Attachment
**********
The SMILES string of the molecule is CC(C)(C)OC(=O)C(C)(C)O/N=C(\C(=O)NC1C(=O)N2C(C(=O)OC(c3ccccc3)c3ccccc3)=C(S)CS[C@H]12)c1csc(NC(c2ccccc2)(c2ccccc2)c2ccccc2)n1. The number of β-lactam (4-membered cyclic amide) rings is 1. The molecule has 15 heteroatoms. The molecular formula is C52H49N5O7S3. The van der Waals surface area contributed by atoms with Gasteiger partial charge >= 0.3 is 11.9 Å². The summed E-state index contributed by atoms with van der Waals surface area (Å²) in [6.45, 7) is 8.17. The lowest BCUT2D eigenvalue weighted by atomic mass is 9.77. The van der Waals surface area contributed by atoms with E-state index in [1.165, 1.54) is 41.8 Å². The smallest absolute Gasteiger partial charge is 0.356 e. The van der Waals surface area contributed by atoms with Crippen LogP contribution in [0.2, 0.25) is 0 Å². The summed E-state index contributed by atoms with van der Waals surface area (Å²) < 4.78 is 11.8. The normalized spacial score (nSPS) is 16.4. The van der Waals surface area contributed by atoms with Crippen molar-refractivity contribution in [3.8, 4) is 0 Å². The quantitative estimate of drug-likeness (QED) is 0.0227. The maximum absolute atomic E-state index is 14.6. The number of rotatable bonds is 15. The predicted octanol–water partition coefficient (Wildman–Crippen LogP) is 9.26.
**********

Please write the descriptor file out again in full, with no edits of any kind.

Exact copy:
The SMILES string of the molecule is CC(C)(C)OC(=O)C(C)(C)O/N=C(\C(=O)NC1C(=O)N2C(C(=O)OC(c3ccccc3)c3ccccc3)=C(S)CS[C@H]12)c1csc(NC(c2ccccc2)(c2ccccc2)c2ccccc2)n1. The number of β-lactam (4-membered cyclic amide) rings is 1. The molecule has 15 heteroatoms. The molecular formula is C52H49N5O7S3. The van der Waals surface area contributed by atoms with Gasteiger partial charge >= 0.3 is 11.9 Å². The summed E-state index contributed by atoms with van der Waals surface area (Å²) in [6.45, 7) is 8.17. The lowest BCUT2D eigenvalue weighted by atomic mass is 9.77. The van der Waals surface area contributed by atoms with E-state index in [1.165, 1.54) is 41.8 Å². The smallest absolute Gasteiger partial charge is 0.356 e. The van der Waals surface area contributed by atoms with Crippen LogP contribution in [0.2, 0.25) is 0 Å². The summed E-state index contributed by atoms with van der Waals surface area (Å²) < 4.78 is 11.8. The normalized spacial score (nSPS) is 16.4. The van der Waals surface area contributed by atoms with Crippen molar-refractivity contribution in [3.8, 4) is 0 Å². The quantitative estimate of drug-likeness (QED) is 0.0227. The maximum absolute atomic E-state index is 14.6. The number of rotatable bonds is 15. The predicted octanol–water partition coefficient (Wildman–Crippen LogP) is 9.26.